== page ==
This month, Shared Assets attended a seminar in Brussels on the topic of 'Making Farmland Work for the Public Good', bringing together 70 local authorities, public agencies, community organisations and researchers from Wales, Scotland, Wallonia, Flanders, France, Catalonia, Italy, Romania and Germany.
The seminar was run by the Access to Land Network for the Ruralization Project, which we have been working on for the last 4 years with a consortium of partners across Europe. Alongside other workshops on the programme, we helped to host two workshops for seminar participants: 'Identifying public land and its potential', and 'Land as opportunity in times of multiple crises': enabling discussion on different strategies that make public land accessible to people to allow food systems, communities, and land itself to thrive.
At the conference, the network was excited to announce the new handbook for local authorities, co-authored by our Non-Executive Director Kate Swade:
"The Access to Land Network has released a new handbook to provide guidance for officials and staff of local governments on how to make a difference in the way agricultural land is used and shared, for the benefit of people and the planet.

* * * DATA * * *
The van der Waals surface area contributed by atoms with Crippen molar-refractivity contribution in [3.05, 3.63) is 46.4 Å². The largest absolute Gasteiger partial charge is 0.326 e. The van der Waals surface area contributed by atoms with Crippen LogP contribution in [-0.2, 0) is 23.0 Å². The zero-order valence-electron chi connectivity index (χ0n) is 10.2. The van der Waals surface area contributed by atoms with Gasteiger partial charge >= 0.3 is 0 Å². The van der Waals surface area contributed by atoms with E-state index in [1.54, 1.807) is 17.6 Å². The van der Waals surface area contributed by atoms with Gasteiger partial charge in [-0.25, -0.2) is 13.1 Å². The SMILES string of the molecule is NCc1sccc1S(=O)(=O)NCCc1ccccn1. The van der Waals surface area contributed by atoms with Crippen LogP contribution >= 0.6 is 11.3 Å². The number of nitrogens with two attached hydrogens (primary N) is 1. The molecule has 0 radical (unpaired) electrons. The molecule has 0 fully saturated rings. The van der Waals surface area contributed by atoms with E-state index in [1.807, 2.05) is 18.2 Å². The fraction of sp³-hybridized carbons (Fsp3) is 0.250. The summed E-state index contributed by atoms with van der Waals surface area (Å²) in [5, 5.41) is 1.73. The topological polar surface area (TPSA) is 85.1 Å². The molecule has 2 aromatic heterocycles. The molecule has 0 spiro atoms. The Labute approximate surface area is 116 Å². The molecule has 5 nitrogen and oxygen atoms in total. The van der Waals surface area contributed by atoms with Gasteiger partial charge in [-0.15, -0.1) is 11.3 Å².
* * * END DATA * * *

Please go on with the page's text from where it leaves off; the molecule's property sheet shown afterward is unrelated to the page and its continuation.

Local action is key to a regenerative future. Land and the access to farm land is an important element for building healthy local communities - one that often has been overseen in the past by political decision makers. But land can be used for actively shaping policy – and to strengthen local economies.
The present handbook is inviting Local Authorities to imagine the different role they may take one with regards to land - no matter if they are land owners or not.
Packed with ideas, tools, and field-based examples, this 100% numeric resource is easy to navigate and well-illustrated. It hopes to inspire and enable many authorities to take action across Europe to protect farmland and make it work to for the public good.
This handbook is a resource that is free of charge, for online consultation. Eventual adjustments can easily be made and it may evolve over time."
Find the handbook below and feel free to share this resource as widely as possible!